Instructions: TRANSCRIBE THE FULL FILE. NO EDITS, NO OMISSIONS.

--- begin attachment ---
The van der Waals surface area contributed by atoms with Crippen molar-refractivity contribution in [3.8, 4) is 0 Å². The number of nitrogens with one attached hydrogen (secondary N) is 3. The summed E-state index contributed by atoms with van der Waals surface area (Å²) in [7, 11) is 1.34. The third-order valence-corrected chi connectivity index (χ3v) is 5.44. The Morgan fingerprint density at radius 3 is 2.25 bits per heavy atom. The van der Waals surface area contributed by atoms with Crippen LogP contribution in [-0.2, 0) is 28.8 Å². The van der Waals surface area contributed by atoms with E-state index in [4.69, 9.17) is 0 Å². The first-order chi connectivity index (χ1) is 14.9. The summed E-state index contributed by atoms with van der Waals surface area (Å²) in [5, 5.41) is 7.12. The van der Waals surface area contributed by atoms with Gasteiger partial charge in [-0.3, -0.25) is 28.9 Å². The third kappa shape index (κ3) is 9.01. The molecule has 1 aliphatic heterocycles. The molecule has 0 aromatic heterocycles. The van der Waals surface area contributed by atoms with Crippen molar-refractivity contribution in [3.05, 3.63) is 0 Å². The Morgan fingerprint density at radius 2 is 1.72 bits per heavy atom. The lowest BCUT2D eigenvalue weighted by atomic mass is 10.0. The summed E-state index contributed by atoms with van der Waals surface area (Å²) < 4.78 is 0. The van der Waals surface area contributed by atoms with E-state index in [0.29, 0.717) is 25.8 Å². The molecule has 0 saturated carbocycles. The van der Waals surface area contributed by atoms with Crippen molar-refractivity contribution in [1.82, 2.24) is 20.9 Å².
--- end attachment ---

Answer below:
The van der Waals surface area contributed by atoms with Crippen molar-refractivity contribution in [3.8, 4) is 0 Å². The number of nitrogens with one attached hydrogen (secondary N) is 3. The summed E-state index contributed by atoms with van der Waals surface area (Å²) in [7, 11) is 1.34. The third-order valence-corrected chi connectivity index (χ3v) is 5.44. The Morgan fingerprint density at radius 3 is 2.25 bits per heavy atom. The van der Waals surface area contributed by atoms with Crippen LogP contribution in [-0.2, 0) is 28.8 Å². The van der Waals surface area contributed by atoms with E-state index in [4.69, 9.17) is 0 Å². The first-order chi connectivity index (χ1) is 14.9. The summed E-state index contributed by atoms with van der Waals surface area (Å²) in [5, 5.41) is 7.12. The van der Waals surface area contributed by atoms with Gasteiger partial charge in [-0.3, -0.25) is 28.9 Å². The third kappa shape index (κ3) is 9.01. The molecule has 1 aliphatic heterocycles. The molecule has 0 aromatic heterocycles. The van der Waals surface area contributed by atoms with Crippen molar-refractivity contribution in [3.05, 3.63) is 0 Å². The Morgan fingerprint density at radius 2 is 1.72 bits per heavy atom. The lowest BCUT2D eigenvalue weighted by atomic mass is 10.0. The summed E-state index contributed by atoms with van der Waals surface area (Å²) < 4.78 is 0. The van der Waals surface area contributed by atoms with E-state index in [0.29, 0.717) is 25.8 Å². The molecule has 0 saturated carbocycles. The van der Waals surface area contributed by atoms with Crippen molar-refractivity contribution in [1.82, 2.24) is 20.9 Å².